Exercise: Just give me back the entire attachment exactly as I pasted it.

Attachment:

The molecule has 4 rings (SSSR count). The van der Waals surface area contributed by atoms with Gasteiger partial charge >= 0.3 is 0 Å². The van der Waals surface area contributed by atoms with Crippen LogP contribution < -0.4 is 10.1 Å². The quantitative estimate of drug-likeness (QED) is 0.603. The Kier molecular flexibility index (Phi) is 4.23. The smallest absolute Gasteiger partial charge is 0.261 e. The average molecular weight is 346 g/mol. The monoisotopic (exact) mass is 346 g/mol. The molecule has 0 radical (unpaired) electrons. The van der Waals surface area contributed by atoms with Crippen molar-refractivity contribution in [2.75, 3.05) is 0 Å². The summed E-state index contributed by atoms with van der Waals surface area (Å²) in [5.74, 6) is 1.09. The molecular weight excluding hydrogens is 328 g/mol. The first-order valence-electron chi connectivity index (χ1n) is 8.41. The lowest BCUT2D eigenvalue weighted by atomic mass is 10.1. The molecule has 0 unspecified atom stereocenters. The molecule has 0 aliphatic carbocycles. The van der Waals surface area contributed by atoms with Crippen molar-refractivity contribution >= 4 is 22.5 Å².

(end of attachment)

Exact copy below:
The molecule has 4 rings (SSSR count). The van der Waals surface area contributed by atoms with Gasteiger partial charge >= 0.3 is 0 Å². The van der Waals surface area contributed by atoms with Crippen LogP contribution < -0.4 is 10.1 Å². The quantitative estimate of drug-likeness (QED) is 0.603. The Kier molecular flexibility index (Phi) is 4.23. The smallest absolute Gasteiger partial charge is 0.261 e. The average molecular weight is 346 g/mol. The monoisotopic (exact) mass is 346 g/mol. The molecule has 0 radical (unpaired) electrons. The van der Waals surface area contributed by atoms with Crippen molar-refractivity contribution in [2.75, 3.05) is 0 Å². The summed E-state index contributed by atoms with van der Waals surface area (Å²) in [5.74, 6) is 1.09. The molecular weight excluding hydrogens is 328 g/mol. The first-order valence-electron chi connectivity index (χ1n) is 8.41. The lowest BCUT2D eigenvalue weighted by atomic mass is 10.1. The molecule has 0 unspecified atom stereocenters. The molecule has 0 aliphatic carbocycles. The van der Waals surface area contributed by atoms with Crippen molar-refractivity contribution >= 4 is 22.5 Å².